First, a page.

I am an online instructor, so I know a thing or two about online discussions. Job aside, I also have my own Facebook account. Fortunately, students quickly adjust to the different expectations. I have only had one occasion of someone trolling a discussion board in one of my online courses, and I was able to quickly kill that noise.
Social media trolls, on the other hand, are monsters in a caliber all of their own. We’ve all experienced them before. We recognize their extremely disagreeable nature. We roll our eyes at their name calling. We smack our heads at their inflammatory remarks. We walk away from our computers at the sight of their willingness to spread misinformation if it’s in the name of what they believe. More often than not, it’s best not to engage with a troll. Doing so is not for the faint of heart or short on time.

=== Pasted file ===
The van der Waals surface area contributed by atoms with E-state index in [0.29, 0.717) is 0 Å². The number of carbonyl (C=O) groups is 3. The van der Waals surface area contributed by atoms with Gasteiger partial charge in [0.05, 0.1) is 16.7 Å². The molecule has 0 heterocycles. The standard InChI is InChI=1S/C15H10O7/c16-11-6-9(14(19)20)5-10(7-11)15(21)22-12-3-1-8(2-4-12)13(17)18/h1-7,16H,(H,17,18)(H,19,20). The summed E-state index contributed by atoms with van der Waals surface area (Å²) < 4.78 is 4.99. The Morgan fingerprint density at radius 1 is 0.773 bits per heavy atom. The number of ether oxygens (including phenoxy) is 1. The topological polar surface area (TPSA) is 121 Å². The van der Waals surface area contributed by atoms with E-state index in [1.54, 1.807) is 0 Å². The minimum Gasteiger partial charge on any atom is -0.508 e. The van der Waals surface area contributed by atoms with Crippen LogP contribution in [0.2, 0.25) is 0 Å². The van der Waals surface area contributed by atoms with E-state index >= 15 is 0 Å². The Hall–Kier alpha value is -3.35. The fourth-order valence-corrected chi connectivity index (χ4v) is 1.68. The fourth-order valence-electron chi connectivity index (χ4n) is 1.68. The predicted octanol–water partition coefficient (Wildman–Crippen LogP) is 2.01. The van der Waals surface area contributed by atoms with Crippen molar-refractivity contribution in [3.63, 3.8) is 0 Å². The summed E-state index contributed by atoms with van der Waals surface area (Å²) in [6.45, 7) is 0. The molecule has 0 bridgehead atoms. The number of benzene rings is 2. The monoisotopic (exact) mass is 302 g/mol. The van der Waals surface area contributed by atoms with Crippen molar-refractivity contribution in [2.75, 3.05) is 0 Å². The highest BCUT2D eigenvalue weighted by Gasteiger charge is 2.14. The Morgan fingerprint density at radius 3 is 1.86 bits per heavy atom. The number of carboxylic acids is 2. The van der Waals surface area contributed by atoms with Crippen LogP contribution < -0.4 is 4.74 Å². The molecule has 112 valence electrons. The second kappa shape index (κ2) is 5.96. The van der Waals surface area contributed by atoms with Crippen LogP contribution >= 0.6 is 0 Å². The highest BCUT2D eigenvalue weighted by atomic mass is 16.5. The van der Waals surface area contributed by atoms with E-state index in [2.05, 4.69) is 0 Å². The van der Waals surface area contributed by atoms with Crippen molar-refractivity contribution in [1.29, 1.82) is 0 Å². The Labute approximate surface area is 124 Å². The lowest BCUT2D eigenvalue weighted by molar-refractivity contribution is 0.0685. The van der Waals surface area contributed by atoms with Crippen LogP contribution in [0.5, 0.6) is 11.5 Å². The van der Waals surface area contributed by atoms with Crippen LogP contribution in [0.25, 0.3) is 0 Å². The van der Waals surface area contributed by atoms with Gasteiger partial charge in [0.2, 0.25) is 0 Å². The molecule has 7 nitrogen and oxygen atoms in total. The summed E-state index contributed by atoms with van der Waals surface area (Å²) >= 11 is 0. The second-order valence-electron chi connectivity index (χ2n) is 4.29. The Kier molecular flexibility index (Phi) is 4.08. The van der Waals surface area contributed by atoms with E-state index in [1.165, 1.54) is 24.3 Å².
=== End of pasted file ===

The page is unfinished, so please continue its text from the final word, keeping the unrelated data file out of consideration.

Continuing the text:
Here is yet another post-election request that I have:
Please don’t become the troll.
Each of us can easily slip into destructive rhetoric when our passions are high, our souls are weary, and our agreeable temperaments are tested. Feed your soul; don’t be the troll. A troll cannot compromise your character and what you put out into the world unless you become the troll. That’s something to consider.